Heads Should Roll

Apparently, the UK Ministry of Defence (aka MoD) according to a report at the Telegraph needs nine months to assess the new UK government's defence plans (delaying a new Nuclear missile sub program, buying a carrier without aircraft, opening a 10 year window without a carrier etc.)

Quite simply this gives us a Morton's fork. Either the government plans are reckless and endanger the country, or the MoD is not preparing strategy for a reduced budget future.

Either way, one is incompetent, and heads should be rolling.

Story initially via EU Referendum who blames the military.


Truth: A Casualty in the War on Drugs

Consider this article about the discharge of three Australian soldiers following detection of steroids in drugs tests.

Commentators argue taking steroids does not provide a physical edge in combat, and Mr James says, if anything, the cases have uncovered a vain streak among Defence personnel.

There are clear reasons to worry about steroid use in an army. Breach of discipline is one, and roid rage is another, but I would say that only a fool would suggest that the physical recovery effect in a combat theatre doesn't provide an advantage.

Of course, this drugs test policy also allows soldiers an easy exit from deployment, something which I can imagine being pretty attractive option when things get hot. Put it this way, I'd certainly consider it.


Get Your Tickets Here...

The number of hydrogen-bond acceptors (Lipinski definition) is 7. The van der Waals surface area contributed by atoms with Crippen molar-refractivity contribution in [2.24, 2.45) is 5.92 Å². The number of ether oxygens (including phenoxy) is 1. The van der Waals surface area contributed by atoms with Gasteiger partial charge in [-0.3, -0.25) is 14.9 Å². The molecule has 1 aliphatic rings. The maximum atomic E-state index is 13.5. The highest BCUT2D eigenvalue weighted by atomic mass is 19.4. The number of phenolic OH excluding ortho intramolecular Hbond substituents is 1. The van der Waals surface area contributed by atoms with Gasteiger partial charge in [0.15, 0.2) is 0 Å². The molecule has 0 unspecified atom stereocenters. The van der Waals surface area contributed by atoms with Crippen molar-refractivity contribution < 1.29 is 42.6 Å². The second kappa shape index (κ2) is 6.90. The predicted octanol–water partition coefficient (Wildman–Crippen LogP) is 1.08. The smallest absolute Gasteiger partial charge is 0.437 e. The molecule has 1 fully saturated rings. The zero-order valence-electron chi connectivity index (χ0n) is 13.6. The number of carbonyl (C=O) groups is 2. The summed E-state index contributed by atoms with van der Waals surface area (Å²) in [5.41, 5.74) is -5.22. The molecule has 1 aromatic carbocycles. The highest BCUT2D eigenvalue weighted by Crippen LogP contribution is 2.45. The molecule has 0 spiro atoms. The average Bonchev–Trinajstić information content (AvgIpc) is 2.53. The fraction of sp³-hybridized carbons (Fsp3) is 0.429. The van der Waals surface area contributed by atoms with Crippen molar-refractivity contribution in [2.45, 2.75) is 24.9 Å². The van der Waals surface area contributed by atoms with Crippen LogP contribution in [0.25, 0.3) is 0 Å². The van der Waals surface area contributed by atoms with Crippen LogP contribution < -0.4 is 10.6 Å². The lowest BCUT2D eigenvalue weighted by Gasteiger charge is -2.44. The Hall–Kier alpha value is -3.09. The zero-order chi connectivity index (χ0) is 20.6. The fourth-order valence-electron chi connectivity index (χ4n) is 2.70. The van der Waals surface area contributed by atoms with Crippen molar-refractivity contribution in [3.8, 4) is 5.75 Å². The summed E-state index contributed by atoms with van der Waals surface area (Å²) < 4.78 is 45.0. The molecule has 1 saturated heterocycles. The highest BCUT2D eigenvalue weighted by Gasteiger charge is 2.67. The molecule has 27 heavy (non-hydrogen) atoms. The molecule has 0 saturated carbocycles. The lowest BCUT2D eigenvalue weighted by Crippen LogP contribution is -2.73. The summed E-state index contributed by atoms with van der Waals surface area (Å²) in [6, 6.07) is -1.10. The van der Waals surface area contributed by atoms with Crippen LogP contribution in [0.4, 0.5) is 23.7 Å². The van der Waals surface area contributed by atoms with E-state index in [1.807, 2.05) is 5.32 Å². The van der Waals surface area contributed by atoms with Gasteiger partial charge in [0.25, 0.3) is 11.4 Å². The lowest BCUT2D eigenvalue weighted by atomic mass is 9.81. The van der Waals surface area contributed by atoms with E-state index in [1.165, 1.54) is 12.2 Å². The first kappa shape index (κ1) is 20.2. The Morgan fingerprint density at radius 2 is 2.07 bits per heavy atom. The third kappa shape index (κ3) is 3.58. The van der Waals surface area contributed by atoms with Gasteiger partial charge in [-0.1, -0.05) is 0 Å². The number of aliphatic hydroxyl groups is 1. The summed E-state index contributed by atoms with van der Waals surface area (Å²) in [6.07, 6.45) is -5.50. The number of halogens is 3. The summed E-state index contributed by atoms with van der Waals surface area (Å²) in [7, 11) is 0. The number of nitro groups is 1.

Bishop Hill briefly mentions that Ben Santer, the climate scientist in the assault threat from the Climategate emails...

("Next time I see Pat Michaels at a scientific meeting, I'll be tempted to beat the crap out of him. Very tempted.")

...is testifying before congress later today, with Michaels.

Jeez, how much are they charging for tickets?

And why are they fighting over "settled" science?


What Is the Progression Of Political Mistakes?

Two questions.

There is a progression of political mistakes or errors or whatever. I'm not sure exactly how it goes, but it's a bit like this:


Q1. Can anyone fill in the dots?

Q2. Where does driving the banks offshore come in that sequence? (Via Mark Wadsworth.)

Whisper it quietly, but the Con-Dem-nation seem to be striving to make Gordon Brown's government look good. And succeeding...


A Properly Dismal Economist

Every wondered the origin of the phrase "Dismal Science"? Wikipedia says it came from a Scot named Thomas Carlyle, contrasting with the "gay science" of writing songs and poems. I didn't know that.

Anyway, a leading, unappreciated purveyor of dismal-ism is the Irish economist Prof. Morgen Kelly. A couple of times a year, he writes an op-ed about the Irish economy that just dismal-s the ball out of the park. Starting with warnings that Irish house prices were unsustainable and likely to lead to a banking crisis at a time when prices in Ireland were still rising at double digit percentage rates, he has been consistently ahead of the curve.

So his latest piece (a week old now) is notable for the fact that he has signalled that the Irish Government have lost control of their economy, and a five-year prediction that a new political party is needed to give voice to anger at the status quo.

He's been pretty good at predictions so far. Will he maintain his batting average?
(Via FT Alphaville.)

(edited for clarity 2010-11-15 19:30.)

Don't Mention the...

The Daily Telegraph is one of the four-six remaining serious UK national newspapers (depending on your definition of serious and national).

Last week, it launched a re-designed website. It took me ten minutes of searching to find the "Europe" section. It's available under "world -> europe", and comes after USA, US Politics, Asia, China and Central Asia on the menu bar.

Clearly not the number one priority for coverage, then, eh?


I've tried optimism. Doesn't suit me, doesn't suit the times.

So this is a place for me to vent.